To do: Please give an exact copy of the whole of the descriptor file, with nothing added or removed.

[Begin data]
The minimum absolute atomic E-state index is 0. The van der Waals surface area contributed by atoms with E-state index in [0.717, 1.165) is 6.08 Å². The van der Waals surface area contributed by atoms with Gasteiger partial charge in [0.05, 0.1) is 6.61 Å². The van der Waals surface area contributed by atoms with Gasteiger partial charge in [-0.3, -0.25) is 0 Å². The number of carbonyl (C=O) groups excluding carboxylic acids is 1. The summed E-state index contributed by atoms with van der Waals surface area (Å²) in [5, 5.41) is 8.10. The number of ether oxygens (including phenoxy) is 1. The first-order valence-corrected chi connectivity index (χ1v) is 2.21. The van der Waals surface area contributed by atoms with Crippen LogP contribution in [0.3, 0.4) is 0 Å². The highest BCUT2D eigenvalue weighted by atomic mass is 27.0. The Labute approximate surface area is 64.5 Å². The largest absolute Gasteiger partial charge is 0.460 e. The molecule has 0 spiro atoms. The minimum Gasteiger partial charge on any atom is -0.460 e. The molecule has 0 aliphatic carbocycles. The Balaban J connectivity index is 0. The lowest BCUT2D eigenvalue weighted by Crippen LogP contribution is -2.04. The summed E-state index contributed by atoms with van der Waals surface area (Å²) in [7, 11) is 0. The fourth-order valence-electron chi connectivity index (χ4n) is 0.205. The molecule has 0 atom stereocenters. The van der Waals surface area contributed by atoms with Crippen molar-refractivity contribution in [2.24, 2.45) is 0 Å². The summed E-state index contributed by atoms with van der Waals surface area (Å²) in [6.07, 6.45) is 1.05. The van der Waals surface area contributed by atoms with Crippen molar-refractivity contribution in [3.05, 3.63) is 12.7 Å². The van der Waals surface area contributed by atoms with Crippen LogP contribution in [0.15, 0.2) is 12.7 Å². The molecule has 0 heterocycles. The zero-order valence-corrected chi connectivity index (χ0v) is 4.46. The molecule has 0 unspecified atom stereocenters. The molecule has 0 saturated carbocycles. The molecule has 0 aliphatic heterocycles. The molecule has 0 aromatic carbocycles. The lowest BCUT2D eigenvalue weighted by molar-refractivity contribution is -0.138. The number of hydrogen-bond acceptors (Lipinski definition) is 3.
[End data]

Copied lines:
The minimum absolute atomic E-state index is 0. The van der Waals surface area contributed by atoms with E-state index in [0.717, 1.165) is 6.08 Å². The van der Waals surface area contributed by atoms with Gasteiger partial charge in [0.05, 0.1) is 6.61 Å². The van der Waals surface area contributed by atoms with Gasteiger partial charge in [-0.3, -0.25) is 0 Å². The number of carbonyl (C=O) groups excluding carboxylic acids is 1. The summed E-state index contributed by atoms with van der Waals surface area (Å²) in [5, 5.41) is 8.10. The number of ether oxygens (including phenoxy) is 1. The first-order valence-corrected chi connectivity index (χ1v) is 2.21. The van der Waals surface area contributed by atoms with Crippen LogP contribution in [0.3, 0.4) is 0 Å². The highest BCUT2D eigenvalue weighted by atomic mass is 27.0. The Labute approximate surface area is 64.5 Å². The largest absolute Gasteiger partial charge is 0.460 e. The molecule has 0 spiro atoms. The minimum Gasteiger partial charge on any atom is -0.460 e. The molecule has 0 aliphatic carbocycles. The Balaban J connectivity index is 0. The lowest BCUT2D eigenvalue weighted by Crippen LogP contribution is -2.04. The summed E-state index contributed by atoms with van der Waals surface area (Å²) in [7, 11) is 0. The fourth-order valence-electron chi connectivity index (χ4n) is 0.205. The molecule has 0 atom stereocenters. The van der Waals surface area contributed by atoms with Crippen molar-refractivity contribution in [2.24, 2.45) is 0 Å². The summed E-state index contributed by atoms with van der Waals surface area (Å²) in [6.07, 6.45) is 1.05. The van der Waals surface area contributed by atoms with Crippen molar-refractivity contribution in [3.05, 3.63) is 12.7 Å². The van der Waals surface area contributed by atoms with Crippen LogP contribution in [0.15, 0.2) is 12.7 Å². The molecule has 0 heterocycles. The zero-order valence-corrected chi connectivity index (χ0v) is 4.46. The molecule has 0 unspecified atom stereocenters. The molecule has 0 saturated carbocycles. The molecule has 0 aliphatic heterocycles. The molecule has 0 aromatic carbocycles. The lowest BCUT2D eigenvalue weighted by molar-refractivity contribution is -0.138. The number of hydrogen-bond acceptors (Lipinski definition) is 3.